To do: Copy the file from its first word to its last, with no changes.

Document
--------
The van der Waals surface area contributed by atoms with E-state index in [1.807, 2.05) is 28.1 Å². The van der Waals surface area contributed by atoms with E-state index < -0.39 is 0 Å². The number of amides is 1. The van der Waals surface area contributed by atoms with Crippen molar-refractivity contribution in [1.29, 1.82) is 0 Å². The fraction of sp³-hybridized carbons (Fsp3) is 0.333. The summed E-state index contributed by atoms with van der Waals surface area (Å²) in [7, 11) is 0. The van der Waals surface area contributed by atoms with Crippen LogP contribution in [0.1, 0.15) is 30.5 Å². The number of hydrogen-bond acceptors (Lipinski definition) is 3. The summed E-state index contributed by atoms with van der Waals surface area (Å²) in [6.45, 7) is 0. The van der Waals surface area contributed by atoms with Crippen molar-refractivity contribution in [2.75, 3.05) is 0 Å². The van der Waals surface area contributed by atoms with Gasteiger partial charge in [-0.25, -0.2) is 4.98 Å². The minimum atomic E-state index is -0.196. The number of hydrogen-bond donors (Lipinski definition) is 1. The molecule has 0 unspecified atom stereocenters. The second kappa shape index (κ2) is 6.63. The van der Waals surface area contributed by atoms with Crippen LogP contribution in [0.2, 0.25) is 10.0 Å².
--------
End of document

The van der Waals surface area contributed by atoms with E-state index in [1.807, 2.05) is 28.1 Å². The van der Waals surface area contributed by atoms with E-state index < -0.39 is 0 Å². The number of amides is 1. The van der Waals surface area contributed by atoms with Crippen molar-refractivity contribution in [1.29, 1.82) is 0 Å². The fraction of sp³-hybridized carbons (Fsp3) is 0.333. The summed E-state index contributed by atoms with van der Waals surface area (Å²) in [7, 11) is 0. The van der Waals surface area contributed by atoms with Crippen LogP contribution in [0.1, 0.15) is 30.5 Å². The number of hydrogen-bond acceptors (Lipinski definition) is 3. The summed E-state index contributed by atoms with van der Waals surface area (Å²) in [6.45, 7) is 0. The van der Waals surface area contributed by atoms with Crippen molar-refractivity contribution in [2.75, 3.05) is 0 Å². The van der Waals surface area contributed by atoms with Gasteiger partial charge in [-0.25, -0.2) is 4.98 Å². The minimum atomic E-state index is -0.196. The number of hydrogen-bond donors (Lipinski definition) is 1. The molecule has 0 unspecified atom stereocenters. The second kappa shape index (κ2) is 6.63. The van der Waals surface area contributed by atoms with Crippen LogP contribution in [0.2, 0.25) is 10.0 Å².